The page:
Unfortunately, while possible for larger countries, Singapore’s small labour force and ageing population are too much of a risk for us to simply let the virus take its natural course. Furthermore, Singapore has been having dengue epidemics since 2004, compared to a global pandemic with too many unknown variables – prevention is still a better option.
A Final Showdown
Out of the three factors we’ve taken into consideration, both diseases seem equally tied. However, reflecting on Singapore’s actions the past year, it would seem that Singapore’s priorities have been more focused on the pandemic. We’ve witnessed panic buying within the first week Singapore announced moving into DORSCON level orange, and the frequent distribution of free masks and sanitisers like it was the end of the world. Our focus has been dedicated solely to the new virus, so much so that we’ve neglected a problem with equal severity that has plagued Singapore for a much longer time.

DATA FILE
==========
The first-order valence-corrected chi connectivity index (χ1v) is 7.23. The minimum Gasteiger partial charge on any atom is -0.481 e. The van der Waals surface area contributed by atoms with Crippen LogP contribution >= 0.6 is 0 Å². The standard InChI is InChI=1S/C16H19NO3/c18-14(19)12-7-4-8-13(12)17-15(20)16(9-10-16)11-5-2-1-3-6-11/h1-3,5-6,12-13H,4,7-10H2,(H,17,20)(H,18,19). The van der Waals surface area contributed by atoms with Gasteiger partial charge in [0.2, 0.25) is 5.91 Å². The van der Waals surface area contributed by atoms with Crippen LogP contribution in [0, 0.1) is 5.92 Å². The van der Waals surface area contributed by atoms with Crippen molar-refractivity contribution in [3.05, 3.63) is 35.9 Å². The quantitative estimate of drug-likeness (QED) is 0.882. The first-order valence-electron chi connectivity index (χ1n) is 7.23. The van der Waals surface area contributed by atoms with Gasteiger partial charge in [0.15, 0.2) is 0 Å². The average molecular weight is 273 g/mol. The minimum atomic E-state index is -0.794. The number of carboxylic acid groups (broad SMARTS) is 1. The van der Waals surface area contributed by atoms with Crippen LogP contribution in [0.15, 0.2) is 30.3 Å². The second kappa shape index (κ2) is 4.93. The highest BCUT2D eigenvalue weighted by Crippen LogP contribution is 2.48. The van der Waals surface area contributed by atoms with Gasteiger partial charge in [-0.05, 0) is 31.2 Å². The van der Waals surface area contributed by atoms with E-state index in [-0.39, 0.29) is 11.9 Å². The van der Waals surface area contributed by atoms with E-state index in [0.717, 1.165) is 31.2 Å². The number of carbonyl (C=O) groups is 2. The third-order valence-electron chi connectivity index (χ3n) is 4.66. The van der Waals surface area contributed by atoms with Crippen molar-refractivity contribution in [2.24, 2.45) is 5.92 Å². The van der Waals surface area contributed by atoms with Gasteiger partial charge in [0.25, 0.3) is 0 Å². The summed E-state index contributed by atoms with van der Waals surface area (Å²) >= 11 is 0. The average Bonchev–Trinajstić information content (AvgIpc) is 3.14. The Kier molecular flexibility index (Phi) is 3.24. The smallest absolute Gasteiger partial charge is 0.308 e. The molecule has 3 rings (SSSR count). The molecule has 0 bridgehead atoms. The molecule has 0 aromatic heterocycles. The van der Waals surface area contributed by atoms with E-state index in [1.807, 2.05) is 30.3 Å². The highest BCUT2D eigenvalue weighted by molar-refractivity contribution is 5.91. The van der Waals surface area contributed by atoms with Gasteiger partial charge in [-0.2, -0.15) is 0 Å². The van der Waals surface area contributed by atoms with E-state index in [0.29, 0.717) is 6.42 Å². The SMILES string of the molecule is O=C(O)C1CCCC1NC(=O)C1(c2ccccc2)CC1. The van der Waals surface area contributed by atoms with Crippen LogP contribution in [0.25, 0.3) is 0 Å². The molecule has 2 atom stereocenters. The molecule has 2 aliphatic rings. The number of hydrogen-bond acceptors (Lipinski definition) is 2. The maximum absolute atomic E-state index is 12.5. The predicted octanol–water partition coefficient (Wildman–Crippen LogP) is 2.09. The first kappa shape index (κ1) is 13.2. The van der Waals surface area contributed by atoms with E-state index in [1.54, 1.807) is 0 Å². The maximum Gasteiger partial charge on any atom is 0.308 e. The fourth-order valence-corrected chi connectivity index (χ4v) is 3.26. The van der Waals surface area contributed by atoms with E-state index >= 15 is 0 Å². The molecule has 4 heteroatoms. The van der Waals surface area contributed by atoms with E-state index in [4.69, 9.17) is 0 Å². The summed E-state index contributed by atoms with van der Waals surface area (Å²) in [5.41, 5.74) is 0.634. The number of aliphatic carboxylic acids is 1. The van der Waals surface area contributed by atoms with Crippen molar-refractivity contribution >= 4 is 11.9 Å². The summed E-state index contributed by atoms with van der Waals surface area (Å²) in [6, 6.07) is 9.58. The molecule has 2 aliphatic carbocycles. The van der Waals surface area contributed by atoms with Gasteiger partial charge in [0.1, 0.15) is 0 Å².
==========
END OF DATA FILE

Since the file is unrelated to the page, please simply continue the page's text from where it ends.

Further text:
New viruses come and go, and more often than not, they linger. The real threat lies in individual complacency which is what has caused us to be at the mercy of dengue in the first place. Even now, with the blatant violation of social distancing measures, we soon could see ourselves in the same precarious situation as we did in phase one.
So, what can we do to better protect ourselves from dengue?
WTS’s conversation with Dr Christina Liew, an expert on dengue, emphasizes the importance of community involvement and not being reliant on NEA for dengue checks and constantly clearing out mosquito breeding grounds within one’s home. This would involve clearing stagnant water in parts of your home and spraying insecticide in dark corners of your home.
Go the extra mile and carry a small bottle of repellent to apply both outdoors and indoors and make sure to remind your friends and family as well. In the same video, WTS also speaks to a recent university graduate who documents her gut-wrenching experience of dealing with the horror of being caught between the two viruses.
Both viruses are a cause of worry, with equal amounts of impact in terms of severity. And while it may seem that there is more danger of one over the other, in reality, the most dangerous threat to Singapore right now could be our complacency in dealing with either virus.
Check out WTS’ video here: